here, which they had urged before the two forums  unsuccessfully.  The
      submission  was  that  both  the  forums  erred  in  entertaining  the
      complaint filed by the respondent, which  deserved  dismissal  at  the
      threshold.
      16)   According to learned counsel, since the respondent assigned  the
      policy in question in favour of consignee (M/S Magna  Overseas),  they
      (respondent) ceased to have any subsisting  interest  in  the  policy,
      which they could enforce against the appellant. Learned counsel  urged
      that in these circumstances, a right to  file  the  complaint  on  the
      strength of policy and to seek its enforcement against  the  appellant
      was with the consignee and not with the respondent. It was, therefore,
      urged that the respondent had no locus to file the  complaint  against
      the appellant and seek enforcement of the  terms  of  the  policy  for
      realization of any claim arising out of the policy.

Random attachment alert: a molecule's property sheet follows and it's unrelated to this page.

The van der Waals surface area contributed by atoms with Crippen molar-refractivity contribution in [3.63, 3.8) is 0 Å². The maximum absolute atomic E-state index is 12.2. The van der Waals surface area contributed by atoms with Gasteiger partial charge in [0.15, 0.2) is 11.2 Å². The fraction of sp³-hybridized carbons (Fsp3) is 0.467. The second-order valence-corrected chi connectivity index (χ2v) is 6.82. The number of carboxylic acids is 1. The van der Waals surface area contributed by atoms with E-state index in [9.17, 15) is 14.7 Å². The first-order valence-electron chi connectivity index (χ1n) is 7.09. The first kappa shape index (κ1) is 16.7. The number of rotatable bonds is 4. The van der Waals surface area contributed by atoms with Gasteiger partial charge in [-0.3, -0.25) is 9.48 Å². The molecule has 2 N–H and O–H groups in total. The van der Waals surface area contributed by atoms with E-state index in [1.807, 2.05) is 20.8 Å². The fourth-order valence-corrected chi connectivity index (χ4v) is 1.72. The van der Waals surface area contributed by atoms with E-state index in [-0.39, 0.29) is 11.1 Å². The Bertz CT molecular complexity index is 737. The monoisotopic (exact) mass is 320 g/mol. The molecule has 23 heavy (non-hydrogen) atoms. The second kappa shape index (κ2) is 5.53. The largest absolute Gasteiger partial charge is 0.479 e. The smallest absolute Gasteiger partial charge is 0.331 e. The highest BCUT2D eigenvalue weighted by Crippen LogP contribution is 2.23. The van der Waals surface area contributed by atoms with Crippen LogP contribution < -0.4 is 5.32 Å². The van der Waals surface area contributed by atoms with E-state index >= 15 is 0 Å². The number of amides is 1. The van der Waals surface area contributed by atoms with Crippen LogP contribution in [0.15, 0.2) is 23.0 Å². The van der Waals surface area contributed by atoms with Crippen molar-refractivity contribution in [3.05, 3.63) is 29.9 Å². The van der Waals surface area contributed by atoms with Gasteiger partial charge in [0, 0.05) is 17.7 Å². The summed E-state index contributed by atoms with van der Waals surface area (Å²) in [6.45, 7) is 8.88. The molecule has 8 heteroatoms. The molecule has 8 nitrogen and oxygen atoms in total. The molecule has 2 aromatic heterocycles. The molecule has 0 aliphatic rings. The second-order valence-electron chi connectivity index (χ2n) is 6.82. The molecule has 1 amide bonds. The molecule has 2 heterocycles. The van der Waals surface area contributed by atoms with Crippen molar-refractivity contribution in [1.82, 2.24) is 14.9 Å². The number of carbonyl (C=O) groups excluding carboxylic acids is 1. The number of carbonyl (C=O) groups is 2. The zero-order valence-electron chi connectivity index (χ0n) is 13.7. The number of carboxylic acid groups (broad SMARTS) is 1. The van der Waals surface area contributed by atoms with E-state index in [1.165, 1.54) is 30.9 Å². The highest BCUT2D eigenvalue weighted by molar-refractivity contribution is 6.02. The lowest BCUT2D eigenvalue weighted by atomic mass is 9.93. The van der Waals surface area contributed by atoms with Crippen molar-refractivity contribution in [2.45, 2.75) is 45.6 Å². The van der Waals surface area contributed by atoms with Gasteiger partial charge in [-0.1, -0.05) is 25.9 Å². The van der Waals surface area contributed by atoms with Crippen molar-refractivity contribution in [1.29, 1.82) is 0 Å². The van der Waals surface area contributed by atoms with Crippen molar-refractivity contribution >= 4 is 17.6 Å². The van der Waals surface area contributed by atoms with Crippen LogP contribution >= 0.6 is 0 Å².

17)   In reply, learned  counsel  for  the  respondent  supported  the
      reasoning and the conclusion  arrived  at  by  the  National  Consumer
      Redressal Commission and contended that  it  does  not  call  for  any
      interference and deserves to be upheld.
      18)   Having heard the learned counsel for the parties and on  perusal
      of the record of the case, we find no merit in the appeal.
      19)   The short question which arises for consideration in this appeal
      is whether the complaint petition filed by the  respondent  under  the
      Consumer  Protection  Act  against   the   appellant   (Insurer)   was
      maintainable or not or in other words whether the respondent  had  the
      locus to file the complaint on the strength of contract  of  Insurance
      Policy in question for claiming compensation for the loss sustained in
      the transaction?